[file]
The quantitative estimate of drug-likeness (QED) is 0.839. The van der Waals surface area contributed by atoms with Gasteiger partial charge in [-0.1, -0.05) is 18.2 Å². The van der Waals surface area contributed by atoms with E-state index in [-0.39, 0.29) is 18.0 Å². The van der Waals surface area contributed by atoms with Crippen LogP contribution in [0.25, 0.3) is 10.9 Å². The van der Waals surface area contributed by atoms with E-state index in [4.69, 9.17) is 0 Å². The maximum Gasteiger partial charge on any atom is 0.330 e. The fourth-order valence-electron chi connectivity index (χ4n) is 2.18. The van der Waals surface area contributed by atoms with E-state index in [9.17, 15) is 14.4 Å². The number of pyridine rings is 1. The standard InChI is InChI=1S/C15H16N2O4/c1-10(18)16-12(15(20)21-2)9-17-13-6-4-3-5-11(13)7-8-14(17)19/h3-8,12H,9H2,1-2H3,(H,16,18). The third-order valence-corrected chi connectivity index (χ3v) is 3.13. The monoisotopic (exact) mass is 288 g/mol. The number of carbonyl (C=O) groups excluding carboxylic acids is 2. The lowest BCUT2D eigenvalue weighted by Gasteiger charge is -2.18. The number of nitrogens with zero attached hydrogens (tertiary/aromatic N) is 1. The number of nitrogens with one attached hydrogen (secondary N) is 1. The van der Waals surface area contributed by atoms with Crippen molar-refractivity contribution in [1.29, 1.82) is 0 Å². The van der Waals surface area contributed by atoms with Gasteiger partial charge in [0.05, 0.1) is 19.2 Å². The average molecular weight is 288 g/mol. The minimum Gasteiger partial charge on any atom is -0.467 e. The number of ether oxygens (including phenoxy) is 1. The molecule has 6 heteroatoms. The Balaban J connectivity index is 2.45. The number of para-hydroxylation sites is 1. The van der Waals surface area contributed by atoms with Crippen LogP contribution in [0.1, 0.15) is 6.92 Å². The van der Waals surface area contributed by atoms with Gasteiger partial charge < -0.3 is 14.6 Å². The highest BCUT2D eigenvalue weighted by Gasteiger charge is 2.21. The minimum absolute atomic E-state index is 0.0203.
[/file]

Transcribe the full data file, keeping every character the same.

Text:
The quantitative estimate of drug-likeness (QED) is 0.839. The van der Waals surface area contributed by atoms with Gasteiger partial charge in [-0.1, -0.05) is 18.2 Å². The van der Waals surface area contributed by atoms with E-state index in [-0.39, 0.29) is 18.0 Å². The van der Waals surface area contributed by atoms with Crippen LogP contribution in [0.25, 0.3) is 10.9 Å². The van der Waals surface area contributed by atoms with E-state index in [4.69, 9.17) is 0 Å². The maximum Gasteiger partial charge on any atom is 0.330 e. The fourth-order valence-electron chi connectivity index (χ4n) is 2.18. The van der Waals surface area contributed by atoms with E-state index in [9.17, 15) is 14.4 Å². The number of pyridine rings is 1. The standard InChI is InChI=1S/C15H16N2O4/c1-10(18)16-12(15(20)21-2)9-17-13-6-4-3-5-11(13)7-8-14(17)19/h3-8,12H,9H2,1-2H3,(H,16,18). The third-order valence-corrected chi connectivity index (χ3v) is 3.13. The monoisotopic (exact) mass is 288 g/mol. The number of carbonyl (C=O) groups excluding carboxylic acids is 2. The lowest BCUT2D eigenvalue weighted by Gasteiger charge is -2.18. The number of nitrogens with zero attached hydrogens (tertiary/aromatic N) is 1. The number of nitrogens with one attached hydrogen (secondary N) is 1. The van der Waals surface area contributed by atoms with Crippen molar-refractivity contribution in [1.29, 1.82) is 0 Å². The van der Waals surface area contributed by atoms with Gasteiger partial charge in [0.05, 0.1) is 19.2 Å². The average molecular weight is 288 g/mol. The minimum Gasteiger partial charge on any atom is -0.467 e. The number of ether oxygens (including phenoxy) is 1. The molecule has 6 heteroatoms. The Balaban J connectivity index is 2.45. The number of para-hydroxylation sites is 1. The van der Waals surface area contributed by atoms with Crippen LogP contribution in [0.1, 0.15) is 6.92 Å². The van der Waals surface area contributed by atoms with Gasteiger partial charge < -0.3 is 14.6 Å². The highest BCUT2D eigenvalue weighted by Gasteiger charge is 2.21. The minimum absolute atomic E-state index is 0.0203.